Ages 3-8

Monday, February 13, 2012

Henry's Show and Tell by Nancy Carlson

32 p., Viking, 2004.

Shyness can make some parts of life really difficult. Little mouse Henry loves everything about kindergarten except for Show and Tell. He feels too scared and shaky to speak in front of his class. His sympathetic teacher suggests that he bring something that he enjoys talking about and practice his presentation in front of a mirror. Henry takes her advice and brings his pet lizard, Wallace. But just as he's about to talk, Wallace escapes. By the time he catches Wallace, Henry forgets to be shy, and easily tells his class all about lizards. When it's time for Show and Tell again, Henry is silent. He explains that he has nothing to talk about because his pet spider has escaped. As his teacher calls recess, the story ends. With its bright, child-friendly illustrations, this empathic story shows children that they're not alone in their shyness, and that it's possible to overcome it even when - and possible because of - unexpected events.

Ages 4-7

Monday, February 6, 2012

Grandmama's Pride by Becky Birtha

Illustrated by Colin Bootman.32 p., Whitman, 2006.

How can a child make sense of pervasive, inexplicable prejudice? When 6-year-old Sarah Marie and her family visit her Grandmama in the South in 1956, adult relatives protect her from segregation. Instead of telling her she isn’t allowed to drink from a drinking fountain because she is African American, Grandmama simply advises against it, suggesting that it might not be clean, and promises her homemade lemonade instead. Grandmama refuses to ride segregated buses before the organized bus boycotts, but Sarah Marie doesn’t know that; she just knows that Grandmama never rides the bus. During her visit to the South, Sarah Marie’s aunt teaches her to read. Soon she can read the signs that reserve rest rooms for “White Women” and drinking fountains for “White [people] only.” When she asks Grandmama what these mean, Grandmama explains what segregation is, adding, “’you don’t want that city water anyway … It isn’t even cold.’” Now that she can read, Sarah Marie begins protecting her 5-year-old sister in the same ways her mother and grandmother have been protecting her. By the next summer’s visit, laws have changed, and these forms of segregation have ended in Grandmama’s town. When Grandmama explains this to Sarah Marie, her triumph is clear. The watercolor illustrations are especially evocative of summer light and long-ago memories. This story shows children that with the support of a loving family, it’s possible to maintain your own internal sense of who you are, even in situations of blatant, inexplicable prejudice.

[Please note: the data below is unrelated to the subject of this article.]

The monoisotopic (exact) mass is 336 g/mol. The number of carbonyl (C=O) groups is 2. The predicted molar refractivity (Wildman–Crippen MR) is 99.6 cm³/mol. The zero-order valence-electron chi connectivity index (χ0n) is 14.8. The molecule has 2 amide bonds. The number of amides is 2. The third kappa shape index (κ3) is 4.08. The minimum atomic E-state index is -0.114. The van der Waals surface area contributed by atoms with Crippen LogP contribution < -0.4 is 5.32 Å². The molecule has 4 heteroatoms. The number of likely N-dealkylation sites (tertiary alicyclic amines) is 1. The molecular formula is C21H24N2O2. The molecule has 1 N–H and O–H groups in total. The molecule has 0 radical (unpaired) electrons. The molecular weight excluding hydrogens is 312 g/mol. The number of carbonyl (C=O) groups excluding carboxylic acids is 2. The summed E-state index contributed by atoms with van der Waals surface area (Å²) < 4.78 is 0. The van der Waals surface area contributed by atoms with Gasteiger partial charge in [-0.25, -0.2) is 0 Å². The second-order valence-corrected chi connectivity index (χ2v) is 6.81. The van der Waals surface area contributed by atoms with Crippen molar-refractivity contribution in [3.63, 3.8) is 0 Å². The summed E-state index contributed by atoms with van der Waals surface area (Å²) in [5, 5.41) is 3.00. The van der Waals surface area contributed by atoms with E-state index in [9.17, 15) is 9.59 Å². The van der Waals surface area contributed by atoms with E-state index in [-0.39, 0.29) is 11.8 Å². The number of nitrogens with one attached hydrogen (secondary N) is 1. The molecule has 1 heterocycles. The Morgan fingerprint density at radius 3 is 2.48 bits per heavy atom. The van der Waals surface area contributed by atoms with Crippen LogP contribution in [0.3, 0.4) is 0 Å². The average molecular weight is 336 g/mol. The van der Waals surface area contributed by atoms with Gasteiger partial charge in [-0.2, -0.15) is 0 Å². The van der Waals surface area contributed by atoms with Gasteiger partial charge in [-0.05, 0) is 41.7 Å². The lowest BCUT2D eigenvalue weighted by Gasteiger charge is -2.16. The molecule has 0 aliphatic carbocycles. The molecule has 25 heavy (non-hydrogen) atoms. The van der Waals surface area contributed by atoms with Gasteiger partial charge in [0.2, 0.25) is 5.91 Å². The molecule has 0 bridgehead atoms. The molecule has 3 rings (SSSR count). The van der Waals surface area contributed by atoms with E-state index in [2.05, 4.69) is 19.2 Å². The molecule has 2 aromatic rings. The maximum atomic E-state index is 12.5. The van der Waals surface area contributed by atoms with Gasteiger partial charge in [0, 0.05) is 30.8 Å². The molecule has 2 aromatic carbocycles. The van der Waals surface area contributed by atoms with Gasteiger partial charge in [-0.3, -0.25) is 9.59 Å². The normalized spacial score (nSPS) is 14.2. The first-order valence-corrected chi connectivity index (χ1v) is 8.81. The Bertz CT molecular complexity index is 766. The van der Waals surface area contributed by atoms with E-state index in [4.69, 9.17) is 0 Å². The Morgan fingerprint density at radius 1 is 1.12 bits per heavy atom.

Ages 5-10

About the Author

My photo
Jacqueline Golding, Ph.D. is a psychologist in private practice in Pleasanton, California who works with children, teens, and adults. A graduate of Yale University, Dr. Golding earned her Ph.D. in psychology at the University of California, Los Angeles and completed a post-doctoral fellowship at the Central Contra Costa County Child, Adolescent, and Family Mental Health Service in Concord, California. She holds an appointment as Professor Emeritus at the University of California, San Francisco and has published over 100 articles in scientific and professional journals on topics such as trauma, depression, and cultural issues in mental health. Dr. Golding is represented by the Levine Greenberg Literary Agency.

Blog Archive